- HVAC service manager, $71,176 average salary
Types of HVAC That Pay the Most
It's easy to specialize in something with a career in the HVAC industry, and continuing education and certification opportunities offer access to even higher salaries. For example, master engineers with project management or custom system design experience could earn six figures annually. Larger salaries are also more common when working with advanced equipment like commercial HVAC systems, geothermal heat pumps or radiant in-floor heating.
What States Need HVAC Workers the Most
HVAC technicians are in high demand across the United States, but even more so in Florida, California, Texas, New York and Illinois. According to hvacclasses.org, these states employ the most HVAC workers and are experiencing major construction growth. Here’s why:
- Florida: Hurricanes, education and healthcare facilities.
- California: Wildfires, transportation, energy and utility projects.
- Texas: Hurricanes, energy, utility and other infrastructure upgrades.
- New York: Residential and infrastructure updates.
- Illinois: Companies relocating to the Chicago area.
Where HVAC Technicians Will Be in High Demand in the Future
Projections Central, who develops long-term occupational projections, expects these states to have the greatest demand for technicians by 2028:
- Utah, 31.1%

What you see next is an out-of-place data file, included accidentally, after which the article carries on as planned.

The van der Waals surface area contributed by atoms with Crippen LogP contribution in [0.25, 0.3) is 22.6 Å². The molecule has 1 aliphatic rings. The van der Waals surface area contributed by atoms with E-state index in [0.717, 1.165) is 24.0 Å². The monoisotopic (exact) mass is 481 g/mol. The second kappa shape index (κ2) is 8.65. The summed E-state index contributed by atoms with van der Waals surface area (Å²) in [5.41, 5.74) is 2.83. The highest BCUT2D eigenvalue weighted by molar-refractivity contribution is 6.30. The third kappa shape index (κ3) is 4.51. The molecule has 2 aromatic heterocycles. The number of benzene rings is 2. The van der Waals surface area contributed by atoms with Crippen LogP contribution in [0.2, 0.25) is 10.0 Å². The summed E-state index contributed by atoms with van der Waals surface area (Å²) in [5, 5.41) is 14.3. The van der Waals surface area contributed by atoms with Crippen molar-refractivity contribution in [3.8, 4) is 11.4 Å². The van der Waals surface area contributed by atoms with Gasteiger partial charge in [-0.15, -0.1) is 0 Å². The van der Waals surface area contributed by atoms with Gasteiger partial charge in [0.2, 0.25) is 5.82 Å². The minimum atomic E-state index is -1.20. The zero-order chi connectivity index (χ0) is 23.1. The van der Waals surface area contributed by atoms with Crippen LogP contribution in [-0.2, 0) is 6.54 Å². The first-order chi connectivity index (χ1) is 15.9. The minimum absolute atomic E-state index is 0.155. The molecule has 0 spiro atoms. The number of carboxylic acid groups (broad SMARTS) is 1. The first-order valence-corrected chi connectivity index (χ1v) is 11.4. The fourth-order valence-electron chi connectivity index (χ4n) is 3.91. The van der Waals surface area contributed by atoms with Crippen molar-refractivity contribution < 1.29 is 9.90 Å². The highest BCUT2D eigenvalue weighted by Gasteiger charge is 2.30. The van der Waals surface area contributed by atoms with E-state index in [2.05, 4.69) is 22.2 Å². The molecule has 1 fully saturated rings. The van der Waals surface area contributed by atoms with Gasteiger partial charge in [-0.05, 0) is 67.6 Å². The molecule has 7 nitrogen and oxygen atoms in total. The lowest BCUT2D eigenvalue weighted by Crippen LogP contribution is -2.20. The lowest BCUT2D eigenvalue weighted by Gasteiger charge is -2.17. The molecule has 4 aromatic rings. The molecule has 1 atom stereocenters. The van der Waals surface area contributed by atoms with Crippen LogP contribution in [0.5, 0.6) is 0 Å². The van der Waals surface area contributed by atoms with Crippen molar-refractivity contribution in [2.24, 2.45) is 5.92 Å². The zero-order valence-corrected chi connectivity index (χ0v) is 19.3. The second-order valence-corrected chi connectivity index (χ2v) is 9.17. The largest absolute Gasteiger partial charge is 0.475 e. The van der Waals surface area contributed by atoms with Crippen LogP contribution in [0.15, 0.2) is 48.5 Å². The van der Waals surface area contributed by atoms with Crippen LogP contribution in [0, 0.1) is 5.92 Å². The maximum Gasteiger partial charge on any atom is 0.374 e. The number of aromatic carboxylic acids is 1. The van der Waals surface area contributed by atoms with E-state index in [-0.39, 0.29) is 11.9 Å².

- Colorado, 29.7%
- Nevada, 27.9%
- Arizona, 21.4%
- Iowa, Oregon and Montana, 18.5%
- Arkansas, 16.3%
- Florida, 16.2%
- South Carolina, 16%
- Texas, 15.9%
- Idaho, 15.7%
- Washington, 15.6%
- North Carolina, 15.5%
- Tennessee, 15.2%
- Wyoming, 14.3%
- Nebraska, 13.9%
- Indiana, 13.8%
- North Dakota, 13.8%
Here’s where the highest number of new positions during that time frame are expected to be:
- Florida, 5,420
- Texas, 5,530
- California, 4,100
- North Carolina, 2,510
- New York, 2,290
- Colorado, 2,000
- Ohio, 1,550
- Pennsylvania, 1,510
- Virginia, 1,500
- Tennessee, 1,360
- Washington, 1,290
- Georgia, 1,270
- New Jersey, 1,170
- Utah, 1,170
- South Carolina, 1,1060
- Indiana, 940
- Maryland, 820
- Missouri and Arizona, 810
- Michigan, 780
Weather and a healthy economy should spur continued growth in these states, according to hvacclasses.org.
Grow Your HVAC Career with Speed Air
HVAC technicians are needed everywhere, including in . To learn more about our openings, visit our careers page or call us at today!